Also don’t forget that:

  • Zero = Null (As in null and void)
  • 100 = Einhundert (This is an easy one to remember!)
    By using these tips and language hacks you should have no trouble mastering the German number 1 to 100.

German For “One”: Ein, Eins, Eine, Einen, Eines, Einer or Einem?

The number one in German is the only number that needs to be conjugated.

In English we have three words for “one”. We have the number one itself, or we use “a” or “an” to express we only have one of something.

  • I have one brother
  • I have a sister
  • I have an apple

In German these three words are expressed using variations of “ein” and “eins”.

When you’re counting the quantity of something – like how many people are in a group – you’ll always use the “eins” form of the word, which is the number one itself, as you can see in the table at the start of this article.

However when you’re referring to anything else you’ll use the “ein” form of the word and its case-based variations. Such as:

Nominative:

  • Masculine: ein Bruder (a Brother)
  • Neutral: ein Auto (a Car)
  • Feminine: eine Schwester (a Sister)

Accusative:

  • Masculine: einen Bruder
  • Neutral: ein Auto
  • Feminine: eine Schwester

Dative:

  • Masculine: einem Bruder
  • Neutral: einem Auto
  • Feminine: einer Schwester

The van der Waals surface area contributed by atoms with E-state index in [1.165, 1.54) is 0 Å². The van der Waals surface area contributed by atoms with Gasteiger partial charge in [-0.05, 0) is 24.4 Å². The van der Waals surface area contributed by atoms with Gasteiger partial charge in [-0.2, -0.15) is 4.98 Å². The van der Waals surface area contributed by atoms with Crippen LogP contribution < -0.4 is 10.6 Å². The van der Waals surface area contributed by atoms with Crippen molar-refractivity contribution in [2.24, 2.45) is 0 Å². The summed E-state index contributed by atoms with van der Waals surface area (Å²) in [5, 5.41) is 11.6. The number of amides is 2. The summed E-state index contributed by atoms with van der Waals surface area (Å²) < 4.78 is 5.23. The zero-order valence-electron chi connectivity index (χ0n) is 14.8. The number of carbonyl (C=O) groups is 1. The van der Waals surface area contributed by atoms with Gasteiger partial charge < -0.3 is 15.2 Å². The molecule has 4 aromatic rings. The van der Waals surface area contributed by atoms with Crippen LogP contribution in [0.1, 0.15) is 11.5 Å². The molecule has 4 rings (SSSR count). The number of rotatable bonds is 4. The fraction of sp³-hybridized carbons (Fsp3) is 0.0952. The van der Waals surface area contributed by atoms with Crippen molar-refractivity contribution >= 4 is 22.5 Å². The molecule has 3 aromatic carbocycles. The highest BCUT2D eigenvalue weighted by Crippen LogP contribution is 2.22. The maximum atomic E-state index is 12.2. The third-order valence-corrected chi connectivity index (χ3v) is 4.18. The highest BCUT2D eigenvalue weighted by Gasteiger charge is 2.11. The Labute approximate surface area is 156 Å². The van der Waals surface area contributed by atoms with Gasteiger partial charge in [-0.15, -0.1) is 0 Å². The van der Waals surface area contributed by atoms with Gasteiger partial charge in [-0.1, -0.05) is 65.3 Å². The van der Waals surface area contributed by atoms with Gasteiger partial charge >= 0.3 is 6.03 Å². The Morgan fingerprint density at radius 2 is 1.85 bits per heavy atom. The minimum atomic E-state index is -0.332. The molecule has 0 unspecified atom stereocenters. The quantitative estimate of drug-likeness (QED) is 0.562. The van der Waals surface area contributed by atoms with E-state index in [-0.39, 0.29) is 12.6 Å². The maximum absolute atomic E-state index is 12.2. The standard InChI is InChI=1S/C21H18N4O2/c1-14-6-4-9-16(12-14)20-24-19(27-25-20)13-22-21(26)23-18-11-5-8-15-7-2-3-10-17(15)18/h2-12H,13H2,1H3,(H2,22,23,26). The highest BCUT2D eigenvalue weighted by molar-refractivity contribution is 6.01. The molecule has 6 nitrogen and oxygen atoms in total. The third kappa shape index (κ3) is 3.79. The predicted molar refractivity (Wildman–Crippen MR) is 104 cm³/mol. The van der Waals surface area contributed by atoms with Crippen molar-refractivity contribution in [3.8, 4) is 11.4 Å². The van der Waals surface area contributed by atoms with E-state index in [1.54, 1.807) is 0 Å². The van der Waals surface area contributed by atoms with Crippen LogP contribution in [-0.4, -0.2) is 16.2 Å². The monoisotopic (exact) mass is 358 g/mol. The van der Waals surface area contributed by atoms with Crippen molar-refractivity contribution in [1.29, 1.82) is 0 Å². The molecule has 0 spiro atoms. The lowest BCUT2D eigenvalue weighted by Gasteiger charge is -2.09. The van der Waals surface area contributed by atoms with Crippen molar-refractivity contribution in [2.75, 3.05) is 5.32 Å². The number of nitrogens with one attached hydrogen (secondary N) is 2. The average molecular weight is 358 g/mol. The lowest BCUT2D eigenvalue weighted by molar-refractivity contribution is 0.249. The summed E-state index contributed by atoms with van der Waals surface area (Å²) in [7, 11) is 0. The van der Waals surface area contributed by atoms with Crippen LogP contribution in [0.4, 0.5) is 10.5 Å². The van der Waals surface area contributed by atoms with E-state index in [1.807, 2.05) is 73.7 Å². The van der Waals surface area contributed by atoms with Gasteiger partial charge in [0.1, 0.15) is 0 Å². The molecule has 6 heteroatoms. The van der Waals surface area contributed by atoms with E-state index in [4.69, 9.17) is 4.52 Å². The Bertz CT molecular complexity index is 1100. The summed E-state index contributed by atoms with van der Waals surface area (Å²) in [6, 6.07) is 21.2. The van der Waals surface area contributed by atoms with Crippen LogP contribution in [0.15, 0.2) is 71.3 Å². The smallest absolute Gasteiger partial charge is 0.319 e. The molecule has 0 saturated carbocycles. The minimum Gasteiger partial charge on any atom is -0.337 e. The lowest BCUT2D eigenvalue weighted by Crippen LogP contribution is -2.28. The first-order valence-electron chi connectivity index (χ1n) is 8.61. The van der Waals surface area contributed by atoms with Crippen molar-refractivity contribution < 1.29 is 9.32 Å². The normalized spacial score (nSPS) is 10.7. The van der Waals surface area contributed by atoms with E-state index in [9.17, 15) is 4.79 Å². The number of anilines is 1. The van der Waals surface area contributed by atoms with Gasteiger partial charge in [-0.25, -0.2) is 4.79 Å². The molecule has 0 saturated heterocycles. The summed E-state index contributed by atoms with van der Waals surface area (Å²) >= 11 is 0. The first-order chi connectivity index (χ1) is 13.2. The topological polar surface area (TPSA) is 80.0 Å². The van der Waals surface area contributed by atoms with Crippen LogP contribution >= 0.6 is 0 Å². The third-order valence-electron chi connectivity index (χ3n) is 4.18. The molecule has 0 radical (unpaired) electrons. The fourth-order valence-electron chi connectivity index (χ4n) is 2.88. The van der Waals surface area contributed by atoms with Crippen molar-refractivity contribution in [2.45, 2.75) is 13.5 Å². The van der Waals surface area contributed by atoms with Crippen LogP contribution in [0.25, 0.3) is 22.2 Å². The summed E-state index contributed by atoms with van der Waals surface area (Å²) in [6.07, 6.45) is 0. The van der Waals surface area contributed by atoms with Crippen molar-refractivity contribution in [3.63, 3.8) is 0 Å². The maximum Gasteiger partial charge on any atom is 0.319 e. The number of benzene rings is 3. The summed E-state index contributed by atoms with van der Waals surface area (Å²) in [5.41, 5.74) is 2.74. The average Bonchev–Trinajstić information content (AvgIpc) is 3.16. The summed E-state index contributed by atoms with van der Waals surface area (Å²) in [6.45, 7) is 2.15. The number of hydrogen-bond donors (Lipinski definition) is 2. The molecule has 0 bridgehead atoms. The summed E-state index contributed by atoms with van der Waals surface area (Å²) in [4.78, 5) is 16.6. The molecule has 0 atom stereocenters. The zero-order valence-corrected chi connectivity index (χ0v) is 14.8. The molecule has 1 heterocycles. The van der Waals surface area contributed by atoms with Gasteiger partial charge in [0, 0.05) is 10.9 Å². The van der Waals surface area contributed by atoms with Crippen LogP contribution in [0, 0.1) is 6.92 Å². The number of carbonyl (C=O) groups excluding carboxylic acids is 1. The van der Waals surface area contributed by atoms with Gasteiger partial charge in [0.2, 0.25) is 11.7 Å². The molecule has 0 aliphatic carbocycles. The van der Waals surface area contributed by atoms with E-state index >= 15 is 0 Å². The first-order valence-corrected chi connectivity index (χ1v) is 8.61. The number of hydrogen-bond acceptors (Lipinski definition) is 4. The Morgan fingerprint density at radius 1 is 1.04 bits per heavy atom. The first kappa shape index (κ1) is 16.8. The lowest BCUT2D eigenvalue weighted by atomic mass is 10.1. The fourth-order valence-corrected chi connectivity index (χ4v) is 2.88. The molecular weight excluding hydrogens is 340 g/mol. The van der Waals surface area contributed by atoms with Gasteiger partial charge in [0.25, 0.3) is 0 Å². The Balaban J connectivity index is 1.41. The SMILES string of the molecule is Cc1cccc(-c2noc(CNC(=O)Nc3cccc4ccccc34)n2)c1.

Genitive:

  • Masculine: eines Bruders
  • Neutral: eines Autos
  • Feminine: einer Schwester

Explaining each of these in depth is a little beyond the scope of this article. But remember that when you’re counting you use numbers, when you’re talking to someone you’ll use “ein” and it’s variations.

Other numbers like two in German or three in German don’t need to be conjugated and stay the same throughout.

How To Count From 100 to 1,000 In German

The rule for counting in the hundreds is exactly the same as in English. You take the number from one to nine and add the word “hundert” (hundred) to the end of it.

Here’s a table to show you what I mean:

100 Einhundert
200 Zweihundert
300 Dreihundert
400 Vierhundert
500 Fünfhundert
600 Sechshundert
700 Siebenhundert
800 Achthundert
900 Neunhundert
1000 Eintausend

Filling in the gaps between these numbers is relatively simple too. There are just a few things to remember:

  • You always say the hundred number first
  • Between 100 and 119 you say it the same way you would in English. So 101 (one-hundred and one) becomes einhundertundeins.